The latest comment on that article reminded me how good this tea is. I don't drink unroasted high mountain oolong so often in winter... Right now, my leaves are stored in this qinghua jar below. It's half empty, now, but it was almost full when I filled it this fall. The cover is just sitting loosely on it, but I haven't noticed any storage problems.
On the contrary, the tea seems to get more refined and pure as time goes by. I'm using very few leaves only, as it's a tea I want to experience light. The zhuni teapot clay helps getting a lot of aromas out of it. It also adds a depth and warmth that you don't get with silver.
The light fragrances bring scents of spring flowers. The taste feels powerful and pure. The aftertaste is like a high frequency buzzing in the mouth.
The qingbai singing cups on old qingbai plates underline the feeling of freshness, while the zhuni teapot on the beige porcelain plate remind of warm winter colors. The waste water comes from Michel François, the artist potter, who creates very well balanced and unique wares.
Here, I love the warm feel of this bluish celadon. And there is this big beauty spot inside the bowl... It captures our attention and lets us examine the cracklings of the glaze in detail.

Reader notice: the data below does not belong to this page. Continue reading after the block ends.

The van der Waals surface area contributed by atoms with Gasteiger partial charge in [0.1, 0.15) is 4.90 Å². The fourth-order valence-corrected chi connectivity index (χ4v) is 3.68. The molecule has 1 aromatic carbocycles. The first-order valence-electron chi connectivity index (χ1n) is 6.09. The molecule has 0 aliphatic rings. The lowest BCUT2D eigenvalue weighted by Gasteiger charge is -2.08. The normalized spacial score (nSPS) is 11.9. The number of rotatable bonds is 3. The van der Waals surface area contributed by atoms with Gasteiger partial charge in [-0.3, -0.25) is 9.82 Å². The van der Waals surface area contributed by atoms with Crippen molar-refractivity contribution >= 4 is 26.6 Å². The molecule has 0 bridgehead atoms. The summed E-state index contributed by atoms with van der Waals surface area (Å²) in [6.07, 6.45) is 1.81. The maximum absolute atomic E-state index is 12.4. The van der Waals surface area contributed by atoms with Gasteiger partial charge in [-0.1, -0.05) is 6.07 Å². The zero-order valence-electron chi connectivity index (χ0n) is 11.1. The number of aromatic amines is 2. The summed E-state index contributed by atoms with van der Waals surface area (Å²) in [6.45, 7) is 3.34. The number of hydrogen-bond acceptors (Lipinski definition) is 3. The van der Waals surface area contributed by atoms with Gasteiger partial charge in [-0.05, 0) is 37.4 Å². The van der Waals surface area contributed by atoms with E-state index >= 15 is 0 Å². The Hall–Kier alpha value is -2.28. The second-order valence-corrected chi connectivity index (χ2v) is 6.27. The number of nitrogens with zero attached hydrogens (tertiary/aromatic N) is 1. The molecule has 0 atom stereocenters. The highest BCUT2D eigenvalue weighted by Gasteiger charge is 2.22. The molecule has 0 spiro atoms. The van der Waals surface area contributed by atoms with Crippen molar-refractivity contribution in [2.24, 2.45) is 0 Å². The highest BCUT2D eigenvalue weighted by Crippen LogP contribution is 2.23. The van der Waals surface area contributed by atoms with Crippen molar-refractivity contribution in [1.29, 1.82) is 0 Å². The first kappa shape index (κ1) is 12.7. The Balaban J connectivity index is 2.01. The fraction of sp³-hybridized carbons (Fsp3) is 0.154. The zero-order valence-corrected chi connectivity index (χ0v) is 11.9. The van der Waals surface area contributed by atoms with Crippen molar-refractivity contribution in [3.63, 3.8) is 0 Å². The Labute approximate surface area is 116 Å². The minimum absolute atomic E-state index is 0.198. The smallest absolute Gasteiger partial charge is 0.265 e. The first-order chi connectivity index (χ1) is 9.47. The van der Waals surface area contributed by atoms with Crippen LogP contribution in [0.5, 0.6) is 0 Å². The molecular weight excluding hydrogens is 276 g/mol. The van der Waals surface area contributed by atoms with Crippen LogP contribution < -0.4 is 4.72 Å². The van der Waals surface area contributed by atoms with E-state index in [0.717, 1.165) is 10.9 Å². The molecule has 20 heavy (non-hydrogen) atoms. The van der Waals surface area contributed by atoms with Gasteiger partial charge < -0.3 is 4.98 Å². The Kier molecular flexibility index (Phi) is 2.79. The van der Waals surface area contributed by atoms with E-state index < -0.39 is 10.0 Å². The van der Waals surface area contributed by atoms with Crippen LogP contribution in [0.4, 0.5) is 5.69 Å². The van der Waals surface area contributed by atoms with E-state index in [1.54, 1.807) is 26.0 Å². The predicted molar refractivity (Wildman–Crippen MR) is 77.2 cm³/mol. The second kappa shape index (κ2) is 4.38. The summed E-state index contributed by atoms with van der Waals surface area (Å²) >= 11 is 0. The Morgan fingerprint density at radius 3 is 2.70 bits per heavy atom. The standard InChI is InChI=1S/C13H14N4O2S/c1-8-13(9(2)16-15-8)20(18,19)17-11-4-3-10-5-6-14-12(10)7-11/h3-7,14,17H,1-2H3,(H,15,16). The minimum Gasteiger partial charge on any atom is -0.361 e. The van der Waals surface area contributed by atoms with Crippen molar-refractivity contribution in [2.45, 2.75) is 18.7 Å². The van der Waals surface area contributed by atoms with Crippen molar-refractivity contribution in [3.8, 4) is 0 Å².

The spent leaves are big and healthy. Some were eaten by insects on the edges. They look thick and healthy, proof of their top quality.
It really felt like spring on this last day of January!
I live in Taiwan since 1996 and have been studying tea with Teaparker. He's a worldwide tea expert and author of over 30 tea books. The study of tea isn't just theoretical, but it's also rooted in daily practice. It's a path of continuous improvement. As my brewing technique improves I get access to better teas and better accessories. These things go hand in hand. My blog documents my learning since 2004. And I have set up an online tea boutique with my selection of top quality teas, accessories and tea culture.